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What is the MMR Vaccine?

mmr vaccine
Measles, mumps and rubella are all viral diseases that can interrupt the development of children and adolescents. Accessing reliable information about the MMR vaccine is the most cost-effective method to increasing its uptake.

The MMR vaccine is recommended in childhood. The three-in-one vaccine is necessary for most children to enter school and can be given as early as 11-15 months, and children should get two doses. In addition, adults born after 1956 or 18 years or older should also receive one dose of the vaccination unless they have already had all three diseases.

The MMR vaccine can be given at the same time as other vaccines. Young children (under 12 years) can get a combination of vaccines known as the MMRV (measles, mumps, rubella and chicken pox).

Upon receiving the vaccination, there are some risks involved, but most people who receive the vaccine do not develop any problems.

Mild issues can occur 6-14 days after receiving the vaccine and can include any of the following: fevers, mild rashes, and swelling of cheek/neck glands. Moderate issues can range from: seizures, stiffness/ pain in joints, temporary low platelet count that leads to a bleeding disorder (1 in every 30,000 doses). Some severe and very rare problems are: serious allergic reaction (1 in every million doses), deafness, permanent brain damage, and long-term seizures/comas. There is no evidence that the vaccine causes childhood autism.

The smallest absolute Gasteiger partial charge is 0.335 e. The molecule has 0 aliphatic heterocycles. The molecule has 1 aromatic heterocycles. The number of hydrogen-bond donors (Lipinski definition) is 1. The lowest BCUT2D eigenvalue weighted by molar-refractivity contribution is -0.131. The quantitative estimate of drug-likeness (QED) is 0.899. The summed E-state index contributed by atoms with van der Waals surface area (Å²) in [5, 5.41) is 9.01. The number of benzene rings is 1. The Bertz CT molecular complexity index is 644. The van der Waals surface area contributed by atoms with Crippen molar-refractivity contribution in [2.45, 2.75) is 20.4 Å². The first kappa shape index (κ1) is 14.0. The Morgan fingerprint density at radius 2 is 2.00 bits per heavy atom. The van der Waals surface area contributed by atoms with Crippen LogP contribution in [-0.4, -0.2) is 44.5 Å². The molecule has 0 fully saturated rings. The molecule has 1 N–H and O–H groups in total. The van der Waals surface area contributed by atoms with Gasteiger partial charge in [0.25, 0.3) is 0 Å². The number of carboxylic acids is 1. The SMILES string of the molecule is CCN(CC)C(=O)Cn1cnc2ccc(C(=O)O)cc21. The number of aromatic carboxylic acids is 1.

All of these listed risks are small however, in comparison with the risks of contracting measles: severe illness, hospitalization and death. The vaccine itself has brought huge leaps in early childhood disease prevention, providing vaccination to over 500 million people worldwide in over 100 countries. Before the vaccine, mumps was the most common cause of viral meningitis in children and rubella caused terrible damage to unborn babies.

Now, both mumps and rubella are virtually non-existent in children.

The Measles Outbreak

With concern to the current measles outbreak of 2014, two doses are recommended because 2-5 percent of vaccinated people do not respond to their first dose. More than 99 percent of people develop immunity after
the second dose.

Out of the 593 confirmed cases of measles, very few were from people who had been vaccinated twice.

The virus itself can stay in the air for two hours after a person with measles symptoms have left the area and is spread by respiratory droplets. The people infected are contagious four days before and after receiving the rash.

International Outbreak

In the third world countries of the world, measles outbreaks have been spreading more freely, with thousands of cases. In the Philippines, there were 50,000 registered cases and 77 deaths. In Vietnam, there are at least
8,700 cases with 112 deaths in children. In Pakistan, over 30,000 people have caught measles and 290 people have died, with the number increasing daily for children alone. The effect of measles has been spreading due to a lack of proper vaccination, more vulnerable immune systems and misinformation (MMR vaccine may produce autism).

In Africa, the number of measles-related deaths have decreased by 91 percent due to a surge in immunization. However, cases have still been growing, a number well into the thousands.

The potential benefits of the vaccine outweigh the risks. Parents should understand that the MMR vaccine is the best way to protect their children from these diseases, especially if traveling to an affected area, or the family resides in an affected area.

Ashley Riley

Sources: About, About 2, CDC, CDC 2
Photo: Medimoon